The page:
Leafy greens add great variety and color to your meals, yet they are one category of whole foods still missing at most tables. Among the very common wild edible leafy green plants are nettle, dandelion greens, lamb’s quarters, ramps and sorrel. And among the commonly cultivated vegetables, cabbage can be considered a leafy green. But then there are kale, collard, Swiss chard, mustard greens, spinach, broccoli rabe, bok choy, arugula, and watercress. Other leafy greens grow on top of common garden vegetables – for example, beet greens, turnip greens, radish greens, rutabaga greens, and the leaves that a broccoli plant produces. These are not only edible but delicious too.
Leafy greens are the most nutrition-filled land vegetables. As the green part of the plant, they contain chlorophyll, a pigment they use to capture sunlight and form oxygen. Leaves are, in essence, the lungs of the plant, and consuming them brings energy to our own lungs. You will feel a burst of energy within minutes of eating greens. If you make them a regular part of your diet, they will uplift your spirits and infuse you with potent sun energy. Green is the color of spring, of renewal, of hope, of the heart chakra – one of the energy centers in the body.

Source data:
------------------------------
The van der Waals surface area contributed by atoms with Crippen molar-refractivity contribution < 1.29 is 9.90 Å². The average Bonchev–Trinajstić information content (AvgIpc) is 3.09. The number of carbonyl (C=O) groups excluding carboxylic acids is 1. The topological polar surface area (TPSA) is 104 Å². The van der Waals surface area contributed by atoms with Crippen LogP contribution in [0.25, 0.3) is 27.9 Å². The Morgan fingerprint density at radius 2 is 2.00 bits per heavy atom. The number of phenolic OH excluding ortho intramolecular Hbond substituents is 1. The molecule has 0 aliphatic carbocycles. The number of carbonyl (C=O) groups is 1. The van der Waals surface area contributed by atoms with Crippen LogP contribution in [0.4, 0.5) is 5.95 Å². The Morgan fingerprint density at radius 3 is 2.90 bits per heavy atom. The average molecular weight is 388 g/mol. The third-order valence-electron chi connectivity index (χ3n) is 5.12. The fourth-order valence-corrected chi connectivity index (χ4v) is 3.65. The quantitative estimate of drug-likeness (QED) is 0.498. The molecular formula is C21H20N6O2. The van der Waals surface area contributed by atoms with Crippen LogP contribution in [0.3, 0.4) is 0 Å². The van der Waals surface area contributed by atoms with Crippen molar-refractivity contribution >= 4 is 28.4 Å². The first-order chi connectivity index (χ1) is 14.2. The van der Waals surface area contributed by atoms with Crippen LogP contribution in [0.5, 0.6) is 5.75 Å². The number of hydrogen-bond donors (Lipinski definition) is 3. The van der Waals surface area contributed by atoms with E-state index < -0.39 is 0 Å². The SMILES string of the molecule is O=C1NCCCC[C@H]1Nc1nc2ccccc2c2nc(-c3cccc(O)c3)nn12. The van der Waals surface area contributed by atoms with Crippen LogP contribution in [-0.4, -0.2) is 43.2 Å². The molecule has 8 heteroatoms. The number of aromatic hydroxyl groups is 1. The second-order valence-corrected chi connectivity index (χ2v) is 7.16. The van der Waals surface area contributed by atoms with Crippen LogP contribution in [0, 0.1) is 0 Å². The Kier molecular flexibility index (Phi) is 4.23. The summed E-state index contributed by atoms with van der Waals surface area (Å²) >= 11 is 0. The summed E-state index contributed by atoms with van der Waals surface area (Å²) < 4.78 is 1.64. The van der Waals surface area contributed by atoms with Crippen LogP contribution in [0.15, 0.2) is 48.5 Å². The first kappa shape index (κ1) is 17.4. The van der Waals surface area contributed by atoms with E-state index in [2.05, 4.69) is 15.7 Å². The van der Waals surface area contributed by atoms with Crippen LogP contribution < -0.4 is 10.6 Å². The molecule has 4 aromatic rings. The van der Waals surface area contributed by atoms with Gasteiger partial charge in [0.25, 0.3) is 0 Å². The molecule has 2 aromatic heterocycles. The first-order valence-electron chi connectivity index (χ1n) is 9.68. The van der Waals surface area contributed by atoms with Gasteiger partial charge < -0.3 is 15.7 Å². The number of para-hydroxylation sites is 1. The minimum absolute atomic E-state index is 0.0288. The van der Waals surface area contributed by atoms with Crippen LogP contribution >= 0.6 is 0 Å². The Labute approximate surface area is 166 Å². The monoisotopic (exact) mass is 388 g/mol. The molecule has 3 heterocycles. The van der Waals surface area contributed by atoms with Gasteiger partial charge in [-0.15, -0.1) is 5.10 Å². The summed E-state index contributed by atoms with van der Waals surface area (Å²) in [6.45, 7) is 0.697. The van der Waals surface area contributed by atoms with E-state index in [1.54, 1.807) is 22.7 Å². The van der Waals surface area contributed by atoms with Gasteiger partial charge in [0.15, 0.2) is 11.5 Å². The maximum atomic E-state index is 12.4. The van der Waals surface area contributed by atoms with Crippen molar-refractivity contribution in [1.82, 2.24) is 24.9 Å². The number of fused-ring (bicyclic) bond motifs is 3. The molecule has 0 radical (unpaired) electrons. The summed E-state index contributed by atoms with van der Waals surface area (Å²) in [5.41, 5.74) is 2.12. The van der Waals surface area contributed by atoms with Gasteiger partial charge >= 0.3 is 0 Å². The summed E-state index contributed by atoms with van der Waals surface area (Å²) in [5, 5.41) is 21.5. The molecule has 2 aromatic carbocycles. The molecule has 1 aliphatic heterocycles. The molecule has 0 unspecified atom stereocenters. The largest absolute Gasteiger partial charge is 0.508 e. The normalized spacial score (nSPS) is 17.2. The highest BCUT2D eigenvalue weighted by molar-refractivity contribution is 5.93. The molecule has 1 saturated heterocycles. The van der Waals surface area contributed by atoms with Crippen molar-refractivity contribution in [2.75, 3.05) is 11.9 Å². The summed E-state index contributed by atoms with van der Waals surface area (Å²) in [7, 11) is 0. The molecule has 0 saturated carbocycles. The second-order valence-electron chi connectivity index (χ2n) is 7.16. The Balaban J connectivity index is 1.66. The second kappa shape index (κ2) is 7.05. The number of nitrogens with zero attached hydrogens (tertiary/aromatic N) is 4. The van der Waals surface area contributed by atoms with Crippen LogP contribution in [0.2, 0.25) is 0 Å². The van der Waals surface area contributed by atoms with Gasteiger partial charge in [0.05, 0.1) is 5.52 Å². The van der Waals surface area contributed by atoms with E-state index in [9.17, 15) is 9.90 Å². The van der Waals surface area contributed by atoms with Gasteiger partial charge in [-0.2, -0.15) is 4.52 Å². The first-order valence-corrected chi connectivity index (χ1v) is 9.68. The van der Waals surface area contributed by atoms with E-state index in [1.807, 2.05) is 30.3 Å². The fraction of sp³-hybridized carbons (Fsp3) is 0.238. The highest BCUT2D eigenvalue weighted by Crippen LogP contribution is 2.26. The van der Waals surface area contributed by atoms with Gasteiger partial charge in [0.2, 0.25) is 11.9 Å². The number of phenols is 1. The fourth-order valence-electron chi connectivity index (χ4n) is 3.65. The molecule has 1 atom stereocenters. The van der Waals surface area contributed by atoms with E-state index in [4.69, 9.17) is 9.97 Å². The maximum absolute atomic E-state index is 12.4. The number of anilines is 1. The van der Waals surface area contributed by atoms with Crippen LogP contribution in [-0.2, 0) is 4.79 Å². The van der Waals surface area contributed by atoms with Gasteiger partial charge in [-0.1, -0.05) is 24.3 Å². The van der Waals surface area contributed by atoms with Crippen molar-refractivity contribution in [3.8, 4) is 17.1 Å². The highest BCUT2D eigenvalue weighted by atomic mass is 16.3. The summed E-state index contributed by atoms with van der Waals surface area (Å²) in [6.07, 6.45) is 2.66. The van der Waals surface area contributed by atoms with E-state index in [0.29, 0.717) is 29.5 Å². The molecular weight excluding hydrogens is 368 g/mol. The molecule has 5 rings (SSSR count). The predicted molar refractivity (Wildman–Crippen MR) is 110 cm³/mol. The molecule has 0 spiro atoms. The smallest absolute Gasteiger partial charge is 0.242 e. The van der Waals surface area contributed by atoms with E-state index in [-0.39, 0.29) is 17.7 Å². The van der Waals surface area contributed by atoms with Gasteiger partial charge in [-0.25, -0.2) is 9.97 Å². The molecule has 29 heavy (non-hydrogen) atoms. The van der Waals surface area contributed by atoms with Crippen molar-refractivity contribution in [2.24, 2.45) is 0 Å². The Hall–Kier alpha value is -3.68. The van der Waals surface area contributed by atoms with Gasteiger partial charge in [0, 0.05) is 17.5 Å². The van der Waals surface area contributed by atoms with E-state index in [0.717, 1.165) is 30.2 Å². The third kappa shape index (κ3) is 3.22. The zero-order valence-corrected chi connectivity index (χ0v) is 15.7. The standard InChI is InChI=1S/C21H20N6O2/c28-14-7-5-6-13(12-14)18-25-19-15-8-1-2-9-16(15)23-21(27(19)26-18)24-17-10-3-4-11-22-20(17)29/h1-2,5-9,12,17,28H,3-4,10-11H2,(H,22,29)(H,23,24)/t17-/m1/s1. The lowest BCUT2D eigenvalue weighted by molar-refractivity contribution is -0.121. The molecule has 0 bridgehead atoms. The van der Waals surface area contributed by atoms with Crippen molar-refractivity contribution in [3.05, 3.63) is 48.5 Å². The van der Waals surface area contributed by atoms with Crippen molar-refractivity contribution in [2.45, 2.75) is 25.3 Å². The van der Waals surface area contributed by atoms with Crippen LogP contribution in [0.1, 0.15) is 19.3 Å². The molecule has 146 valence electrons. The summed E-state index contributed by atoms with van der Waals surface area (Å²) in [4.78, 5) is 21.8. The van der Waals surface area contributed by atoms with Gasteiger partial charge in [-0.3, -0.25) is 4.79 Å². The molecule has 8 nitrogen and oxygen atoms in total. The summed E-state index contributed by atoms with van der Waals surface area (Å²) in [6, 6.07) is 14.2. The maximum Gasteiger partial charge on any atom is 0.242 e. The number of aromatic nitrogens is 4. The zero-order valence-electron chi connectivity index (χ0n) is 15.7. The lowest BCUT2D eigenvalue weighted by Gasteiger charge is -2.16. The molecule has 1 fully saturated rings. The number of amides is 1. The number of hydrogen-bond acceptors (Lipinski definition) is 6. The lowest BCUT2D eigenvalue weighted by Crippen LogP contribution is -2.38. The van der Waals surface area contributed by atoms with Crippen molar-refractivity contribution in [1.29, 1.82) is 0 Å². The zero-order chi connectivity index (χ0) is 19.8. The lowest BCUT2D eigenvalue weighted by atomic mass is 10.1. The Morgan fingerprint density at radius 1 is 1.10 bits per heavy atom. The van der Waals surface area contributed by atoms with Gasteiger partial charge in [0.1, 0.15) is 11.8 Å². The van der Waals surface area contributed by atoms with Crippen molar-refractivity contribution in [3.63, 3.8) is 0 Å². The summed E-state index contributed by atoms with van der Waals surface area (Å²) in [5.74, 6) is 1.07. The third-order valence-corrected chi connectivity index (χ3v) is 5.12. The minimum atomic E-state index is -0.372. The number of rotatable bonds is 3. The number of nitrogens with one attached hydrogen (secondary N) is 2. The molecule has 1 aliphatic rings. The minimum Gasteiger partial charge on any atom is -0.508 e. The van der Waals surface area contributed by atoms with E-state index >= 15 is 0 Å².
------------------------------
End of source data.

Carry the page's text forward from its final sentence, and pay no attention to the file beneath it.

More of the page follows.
No wonder green leafy vegetables have such positive effects on us.
On a nutritional level, leafy greens provide us with an abundance of minerals, vitamins, and other valuable substances. They contain iron (the darker the green, the more iron), calcium (Where do cows get the calcium to make milk? From the green grass!), magnesium, potassium, phosphorous, zinc, and vitamins A, C, E, and K. Leafy greens also deliver fiber, folic acid, and, of course, chlorophyll. Chlorophyll nourishes the friendly bacteria in the digestive tract, thus promoting healthy intestinal flora, strengthening immunity, and preventing cancer.
Leafy greens have cleansing properties, helping to support liver and kidney function. The bitter-tasting leafy greens, such as watercress, dandelion, arugula, and broccoli rabe, are great liver tonics. All leafy greens are excellent blood purifiers, and they improve circulation. They help reduce mucus and clear congestion, especially in the lungs.
Please be aware of two cautions regarding leafy greens: ● Beet greens, Swiss chard, and spinach contain oxalic acid, which can leach calcium out of our bones and teeth. Eat these in moderation and combine them with other calcium-rich foods such as legumes, dairy, and fish. ● Vitamin K-containing foods such as leafy greens should be eaten sparingly by people who take the blood-thinning medication warfarin (commonly known as Coumadin), which prevents blood clots by blocking the action of vitamin K. Because leafy greens are an abundant source of vitamin K, eating them can undermine the drug’s protection against blood clots.